Posted by: Rob | June 23, 2008

Driving My Life Away – part I

I’ve never really tabulated how many miles and/or kilometres that I’ve driven in my life. My driving “career” is now a little something past 30 years. When I was younger (just young) I loved to drive. I loved to listen to tunes while driving. I would drive a longer distance to get somewhere than it would have been to walk. Just because I loved to drive.

Do I feel the same about driving now? Not so much.

Driving is now more about getting somewhere. In as short a time as possible with no muss and no fuss. (And hopefully with no traffic tickets).

The occupant of the shotgun seat seems to have usually been okay with my driving. I haven’t heard that many complaints (well, aside from my dad), so I thought that all was good. Well, maybe I’ve been a little over confident on that regard. Here’s a few examples of my adventures in driving over the last, oh, thirty-odd years:

1) Age 12:

My dad bought a cut down Volkswagen Beetle to make into a “bush buggy”. By the time he acquired it, all that remained of the original body and trim were the front fenders, the “boot”, the windshield and the two front bucket seats. While the “bush buggy” awaited it’s final body transformation into a hunting and fishing machine, it stood service as my driving trainer.

We lived on the shore of a lake and there was a great expanse of beach in front of the house. I took to driving the Beetle around in a figure eight on the beach. It was a manual 4 speed and I gradually learned all about clutching and shifting. This was before I had started any of the years of informal mechanical aptitude type training that was yet to come, so it took a few laps for me to figure out why there so many gears.

I eventually tired of the circuitous route on the beach and started straying up the gravel road that went past our house. The gravel road ultimately dead-ended after about a half-mile, but the track continued for a ways beyond that. I got into the habit of bouncing along over the track at a heady rate of speed until the road essentially petered out. I would turn round and roar back the way I had come all the way home and into the driveway.

I was out for my usual spin one sunny summer afternoon and had achieved a decent head of steam as approached the end of the gravel and the start of the two rut track. I was unprepared for what happened next.

All of a sudden it dawned on me that there was an oncoming vehicle!

Having had no formal driver training and being – at 12 – a bit susceptible to panic, I did what any other inexperienced, non-thinking driver does. I slammed on the brakes!

I think all the wheels on my Beetle locked up, but the momentum was too great. The other driver had essentially stopped as my cut down Beetle skidded up to and collided with his Toyota(?).

I was flabbergasted! I jumped out of the Beetle and immediately asked the occupants of the other vehicle (there was a guy and a gal) if they were okay. They were. Next I turned to survey the damage. My Beetle’s nose was pushed in a bit, but that was no biggie as it was all slated for demo anyway. But, horror of horrors! The guy’s Toyota was a mess! The grill was all mangled, the hood was bent up and the whole mess was pushed back so far that the fan was lightly scraping the back side of the radiator.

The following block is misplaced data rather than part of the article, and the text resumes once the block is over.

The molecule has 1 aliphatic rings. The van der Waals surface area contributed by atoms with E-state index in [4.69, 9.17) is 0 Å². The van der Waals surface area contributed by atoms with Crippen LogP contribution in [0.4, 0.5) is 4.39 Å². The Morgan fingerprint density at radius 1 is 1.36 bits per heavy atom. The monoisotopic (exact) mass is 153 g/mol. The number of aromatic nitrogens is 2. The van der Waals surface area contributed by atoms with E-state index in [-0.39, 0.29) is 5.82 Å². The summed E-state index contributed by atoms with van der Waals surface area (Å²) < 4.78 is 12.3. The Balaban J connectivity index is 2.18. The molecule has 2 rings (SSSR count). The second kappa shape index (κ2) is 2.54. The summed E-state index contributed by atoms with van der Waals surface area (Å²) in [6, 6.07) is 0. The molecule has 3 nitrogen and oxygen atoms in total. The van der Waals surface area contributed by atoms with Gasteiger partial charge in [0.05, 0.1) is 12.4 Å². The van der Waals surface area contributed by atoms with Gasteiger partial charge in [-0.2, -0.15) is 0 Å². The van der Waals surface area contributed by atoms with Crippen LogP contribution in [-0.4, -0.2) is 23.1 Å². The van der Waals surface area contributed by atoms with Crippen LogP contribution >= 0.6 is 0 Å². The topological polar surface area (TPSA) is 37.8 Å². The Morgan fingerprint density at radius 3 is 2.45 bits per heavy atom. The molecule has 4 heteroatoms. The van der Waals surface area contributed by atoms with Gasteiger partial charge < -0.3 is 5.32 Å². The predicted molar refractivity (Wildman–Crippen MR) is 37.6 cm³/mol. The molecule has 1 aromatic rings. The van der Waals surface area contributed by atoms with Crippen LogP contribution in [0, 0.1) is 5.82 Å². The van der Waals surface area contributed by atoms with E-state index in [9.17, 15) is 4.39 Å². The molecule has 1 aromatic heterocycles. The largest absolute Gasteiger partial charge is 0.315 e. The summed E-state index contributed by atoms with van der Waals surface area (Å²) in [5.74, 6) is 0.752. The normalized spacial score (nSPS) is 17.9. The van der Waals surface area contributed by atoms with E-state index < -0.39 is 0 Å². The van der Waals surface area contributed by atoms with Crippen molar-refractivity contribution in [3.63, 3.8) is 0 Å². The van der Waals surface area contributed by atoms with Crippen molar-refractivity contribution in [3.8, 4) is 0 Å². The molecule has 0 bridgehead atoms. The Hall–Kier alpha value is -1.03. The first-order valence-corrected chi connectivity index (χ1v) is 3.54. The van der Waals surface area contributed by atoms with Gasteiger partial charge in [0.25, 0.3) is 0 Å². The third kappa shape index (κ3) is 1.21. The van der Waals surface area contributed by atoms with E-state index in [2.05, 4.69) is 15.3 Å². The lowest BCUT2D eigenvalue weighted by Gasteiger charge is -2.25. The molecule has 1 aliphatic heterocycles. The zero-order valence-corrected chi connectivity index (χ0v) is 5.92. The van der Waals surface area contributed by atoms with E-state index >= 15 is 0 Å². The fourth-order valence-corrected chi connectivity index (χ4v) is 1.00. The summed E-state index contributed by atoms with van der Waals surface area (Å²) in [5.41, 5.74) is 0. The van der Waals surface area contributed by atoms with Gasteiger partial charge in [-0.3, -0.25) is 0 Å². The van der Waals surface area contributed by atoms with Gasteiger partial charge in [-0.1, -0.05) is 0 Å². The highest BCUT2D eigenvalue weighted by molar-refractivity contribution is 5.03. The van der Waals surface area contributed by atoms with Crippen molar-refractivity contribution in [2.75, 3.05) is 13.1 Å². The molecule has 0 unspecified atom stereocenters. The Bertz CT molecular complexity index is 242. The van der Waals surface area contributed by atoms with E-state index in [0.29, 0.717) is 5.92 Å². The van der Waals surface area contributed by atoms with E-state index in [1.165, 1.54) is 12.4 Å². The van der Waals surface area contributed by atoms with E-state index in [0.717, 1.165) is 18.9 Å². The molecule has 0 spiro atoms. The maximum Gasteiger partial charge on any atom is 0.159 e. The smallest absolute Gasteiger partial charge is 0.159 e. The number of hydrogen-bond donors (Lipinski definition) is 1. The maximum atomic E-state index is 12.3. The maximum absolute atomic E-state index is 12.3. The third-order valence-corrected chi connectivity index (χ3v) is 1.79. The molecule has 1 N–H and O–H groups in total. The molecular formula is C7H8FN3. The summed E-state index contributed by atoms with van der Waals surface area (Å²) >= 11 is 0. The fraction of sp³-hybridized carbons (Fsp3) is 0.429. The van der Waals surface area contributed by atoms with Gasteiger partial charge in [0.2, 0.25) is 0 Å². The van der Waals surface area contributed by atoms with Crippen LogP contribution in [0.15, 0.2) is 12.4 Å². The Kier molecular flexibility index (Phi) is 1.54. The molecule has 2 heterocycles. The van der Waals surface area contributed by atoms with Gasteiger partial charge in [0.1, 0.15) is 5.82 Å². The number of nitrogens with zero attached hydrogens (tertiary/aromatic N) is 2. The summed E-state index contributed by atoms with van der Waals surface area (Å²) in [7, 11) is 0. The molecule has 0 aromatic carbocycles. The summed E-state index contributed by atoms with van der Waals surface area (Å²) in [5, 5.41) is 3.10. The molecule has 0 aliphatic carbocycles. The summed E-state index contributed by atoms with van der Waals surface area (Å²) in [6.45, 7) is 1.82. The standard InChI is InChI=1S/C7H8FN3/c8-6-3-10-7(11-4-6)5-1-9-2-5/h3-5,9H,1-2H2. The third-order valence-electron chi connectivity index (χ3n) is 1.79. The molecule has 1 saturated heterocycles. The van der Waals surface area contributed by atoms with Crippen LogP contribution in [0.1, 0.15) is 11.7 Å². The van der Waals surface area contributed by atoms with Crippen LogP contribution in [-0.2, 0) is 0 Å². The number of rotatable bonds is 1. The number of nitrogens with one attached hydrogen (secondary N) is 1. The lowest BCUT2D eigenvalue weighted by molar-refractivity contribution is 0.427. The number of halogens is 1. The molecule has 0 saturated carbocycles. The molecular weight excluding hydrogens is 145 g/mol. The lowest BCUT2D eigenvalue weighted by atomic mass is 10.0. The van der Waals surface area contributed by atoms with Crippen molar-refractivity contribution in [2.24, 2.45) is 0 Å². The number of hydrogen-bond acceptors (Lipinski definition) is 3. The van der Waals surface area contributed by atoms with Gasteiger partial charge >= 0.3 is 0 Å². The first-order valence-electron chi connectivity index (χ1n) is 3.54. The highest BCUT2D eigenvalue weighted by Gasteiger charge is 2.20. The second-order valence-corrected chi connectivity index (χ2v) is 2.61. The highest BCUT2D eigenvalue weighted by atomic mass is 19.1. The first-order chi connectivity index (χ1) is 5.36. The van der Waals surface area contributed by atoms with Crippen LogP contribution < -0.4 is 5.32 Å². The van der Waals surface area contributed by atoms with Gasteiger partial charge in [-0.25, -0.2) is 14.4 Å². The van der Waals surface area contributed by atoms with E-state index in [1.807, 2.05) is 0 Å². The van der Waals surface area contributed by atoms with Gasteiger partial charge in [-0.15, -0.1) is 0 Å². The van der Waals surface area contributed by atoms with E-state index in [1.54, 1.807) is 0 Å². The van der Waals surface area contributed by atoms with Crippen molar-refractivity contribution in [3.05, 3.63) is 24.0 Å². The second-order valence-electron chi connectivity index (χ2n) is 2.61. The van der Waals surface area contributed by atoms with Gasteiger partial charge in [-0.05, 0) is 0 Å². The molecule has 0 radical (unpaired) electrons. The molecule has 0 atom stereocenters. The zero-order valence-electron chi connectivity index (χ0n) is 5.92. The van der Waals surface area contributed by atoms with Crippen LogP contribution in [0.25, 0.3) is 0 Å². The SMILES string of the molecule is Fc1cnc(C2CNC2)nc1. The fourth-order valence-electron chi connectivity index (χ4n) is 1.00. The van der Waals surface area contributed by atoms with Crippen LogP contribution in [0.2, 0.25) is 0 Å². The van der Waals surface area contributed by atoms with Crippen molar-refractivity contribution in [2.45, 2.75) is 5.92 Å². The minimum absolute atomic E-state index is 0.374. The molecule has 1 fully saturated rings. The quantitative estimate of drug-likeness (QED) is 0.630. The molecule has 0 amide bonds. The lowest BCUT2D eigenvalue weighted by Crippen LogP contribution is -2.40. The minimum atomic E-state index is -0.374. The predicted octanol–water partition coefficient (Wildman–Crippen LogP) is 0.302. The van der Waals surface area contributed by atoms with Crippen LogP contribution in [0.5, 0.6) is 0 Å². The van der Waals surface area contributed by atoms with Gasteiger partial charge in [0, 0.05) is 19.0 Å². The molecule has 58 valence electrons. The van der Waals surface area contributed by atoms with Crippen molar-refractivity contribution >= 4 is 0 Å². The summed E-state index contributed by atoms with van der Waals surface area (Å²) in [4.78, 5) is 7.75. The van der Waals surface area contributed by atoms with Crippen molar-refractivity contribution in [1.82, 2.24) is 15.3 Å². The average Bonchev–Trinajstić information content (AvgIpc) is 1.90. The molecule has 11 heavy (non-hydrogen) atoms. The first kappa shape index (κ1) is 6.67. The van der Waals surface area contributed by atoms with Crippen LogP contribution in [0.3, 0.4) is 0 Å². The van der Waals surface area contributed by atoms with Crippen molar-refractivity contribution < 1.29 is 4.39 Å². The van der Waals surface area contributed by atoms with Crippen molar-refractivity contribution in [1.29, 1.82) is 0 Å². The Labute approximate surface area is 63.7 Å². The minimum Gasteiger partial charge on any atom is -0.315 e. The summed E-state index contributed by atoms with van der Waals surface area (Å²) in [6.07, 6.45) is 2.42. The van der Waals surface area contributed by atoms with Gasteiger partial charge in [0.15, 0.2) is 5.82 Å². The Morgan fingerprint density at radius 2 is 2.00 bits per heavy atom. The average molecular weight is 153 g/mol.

I was falling all over myself apologizing for doing the damage to his car. We’d go see my dad and get it fixed up. (Keep in mind that I was not a licensed driver and there was no insurance on the Beetle.) The guy then charitably mentioned that I did not cause the full extent of the damage. Seems he’d been in a car wreck a while previous and had not had it repaired yet. About all I’d done was push the whole mess back so that the fan was – yeah – scraping the rad.

He got a pry bar out and managed to lever the front end mess out and away from the fan. No leaks. No noise.

He followed me home whereupon he and my dad had a heart to heart discussion. I don’t really recall what was said (or even if I stuck around to hear it). My dad had the gift of gab and was not one to be bamboozled.

Later, I think that dad said the guy tried to get a few bucks out of him, what with the underage, uninsured motorist and all, but dad said he had no proof, and just what were he and his girlfriend up to down that road anyways.

I think the guy left empty-handed.

I never saw him again.

And, no that did not end my Beetle or “bush buggy” adventures, although there were no more like that.

To be continued…



  1. …and your Dad let you live? Would’ve been to the stockade for this GnuKid…

  2. […] June 24, 2008 Driving My Life Away – part II Posted by Rob under life | Tags: Driving |   Continued from here: […]

  3. gnukid: Yeah, my dad was aware of what I was doing. Being number one son, he didn’t really intervene all that much to “correct” me. Even when I probably needed it.

  4. […] silverstar98121 Living in a rural area, learning to drive was a rite of passage. I was amused by Rob’s tale of his early driving escapades, but I have nothing similar to offer. My introduction to […]

  5. […] Away – conclusion Posted by Rob under Uncategorized   I started my driving experiences here and continued them […]

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